Although it is considered normal, there are factors that can contribute to increasing this trance. For example, not getting enough sleep at night and waking up earlier than our body needs will increase sleep inertia. The same happens if we drag a chronic sleep deficit .
The time of day or night in which the awakening occurs also influences: sleep inertia is greater when we wake up during our biological night , when the organism understands that it is still time to be sleeping. And does the phase of sleep in which we find ourselves influence? In this case there is some controversy: it is not clear if the inertia is greater when awakening in deeper phases or not.
How does sleep inertia affect us and how can we reduce it?
That failure to boot has an impact on different aspects of cognitive performance, but at what levels? On the one hand, there are studies that have only found effects on reaction speed . Others also indicate that the precision would be diminished .
In any case, the execution of complex tasks that require greater attention would be the most affected by sleep inertia. For this reason, it would be advisable to carry out activities that require memory, calculation, decision-making or psychomotor coordination after those first 30 minutes of wakefulness.
As shown, a retrospective analysis of more than 400 US Air Force accidents revealed that accidents associated with human error were most frequent in the first hour after awakening. As the reader surely intuits, sleep inertia can pose a problem in the performance of emergency service workers such as medical personnel or firefighters .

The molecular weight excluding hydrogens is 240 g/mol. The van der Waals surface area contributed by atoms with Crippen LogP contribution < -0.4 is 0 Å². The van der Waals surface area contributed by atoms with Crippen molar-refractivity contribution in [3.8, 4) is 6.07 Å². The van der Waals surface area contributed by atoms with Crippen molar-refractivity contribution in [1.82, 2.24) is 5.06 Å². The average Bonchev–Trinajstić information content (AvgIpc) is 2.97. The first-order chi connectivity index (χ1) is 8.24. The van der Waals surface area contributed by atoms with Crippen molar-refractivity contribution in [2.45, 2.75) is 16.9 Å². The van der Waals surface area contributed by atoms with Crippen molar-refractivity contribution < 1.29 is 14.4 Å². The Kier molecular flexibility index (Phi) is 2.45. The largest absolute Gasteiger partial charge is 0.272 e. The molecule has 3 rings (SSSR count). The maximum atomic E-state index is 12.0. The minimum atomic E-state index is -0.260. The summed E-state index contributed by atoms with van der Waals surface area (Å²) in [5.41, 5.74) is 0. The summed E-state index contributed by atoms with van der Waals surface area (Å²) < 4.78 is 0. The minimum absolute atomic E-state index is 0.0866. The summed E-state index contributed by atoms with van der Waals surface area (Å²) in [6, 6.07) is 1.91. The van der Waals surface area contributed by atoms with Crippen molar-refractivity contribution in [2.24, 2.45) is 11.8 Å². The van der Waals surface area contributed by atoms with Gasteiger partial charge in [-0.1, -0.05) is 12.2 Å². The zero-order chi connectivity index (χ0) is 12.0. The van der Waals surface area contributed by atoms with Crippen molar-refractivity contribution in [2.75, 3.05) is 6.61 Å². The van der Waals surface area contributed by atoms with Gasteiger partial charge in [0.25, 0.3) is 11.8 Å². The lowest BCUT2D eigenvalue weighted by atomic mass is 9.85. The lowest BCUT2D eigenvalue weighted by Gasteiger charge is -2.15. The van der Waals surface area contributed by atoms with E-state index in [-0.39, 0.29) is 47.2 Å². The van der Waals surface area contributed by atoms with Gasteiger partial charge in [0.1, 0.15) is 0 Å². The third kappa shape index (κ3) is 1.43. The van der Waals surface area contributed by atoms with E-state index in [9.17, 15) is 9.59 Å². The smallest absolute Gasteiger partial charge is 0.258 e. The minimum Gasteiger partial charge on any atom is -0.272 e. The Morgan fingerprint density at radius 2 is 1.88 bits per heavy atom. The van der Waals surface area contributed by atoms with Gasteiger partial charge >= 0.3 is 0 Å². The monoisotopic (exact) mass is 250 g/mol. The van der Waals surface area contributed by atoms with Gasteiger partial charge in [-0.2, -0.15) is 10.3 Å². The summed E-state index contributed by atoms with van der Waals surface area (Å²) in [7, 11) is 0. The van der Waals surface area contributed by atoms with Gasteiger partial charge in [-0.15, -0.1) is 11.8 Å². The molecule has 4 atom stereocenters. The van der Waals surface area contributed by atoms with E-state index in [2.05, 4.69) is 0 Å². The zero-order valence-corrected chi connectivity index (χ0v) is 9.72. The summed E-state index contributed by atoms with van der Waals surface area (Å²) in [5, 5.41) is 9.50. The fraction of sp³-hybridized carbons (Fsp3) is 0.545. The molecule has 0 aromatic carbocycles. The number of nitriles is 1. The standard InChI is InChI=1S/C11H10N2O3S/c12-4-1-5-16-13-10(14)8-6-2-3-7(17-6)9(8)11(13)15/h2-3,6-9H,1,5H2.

Although sometimes it is unavoidable, there are things we can do to make it less difficult for us to wake up. On the one hand, we know that little sleep makes inertia greater. We also know that if we wake up during our biological night, it will also take longer to start. Therefore, getting enough sleep every night and doing it at the right times can reduce this inertia. And if what we want is to reduce the inertia of the nap, the shorter it is (always less than 30 minutes), the less it will cost us to recover our performance.
In the case of on-call staff, although bright light upon awakening would increase subjective alertness, no beneficial effect on objectively assessed performance has been found. It seems that sound and music could be effective in reducing sleep inertia.
Based on what we know about thermoregulation and sleep, cooling the extremities could also wake us up, although this has not been proven at this time. And while physical exercise upon waking does seem to increase alertness, it hasn’t been shown to improve performance afterwards either. Caffeine could work if we take it before a nap , but it is not recommended.
In short: to reduce the consequences of sleep inertia on a day-to-day basis, try to get enough sleep each night. And if they have to carry out a complex and important task, it should not be the first thing they do after the alarm goes off.
Author Bio: Maria Angeles Bonmati Carrion is CIBERFES postdoctoral researcher and associate professor at UMU University of Murcia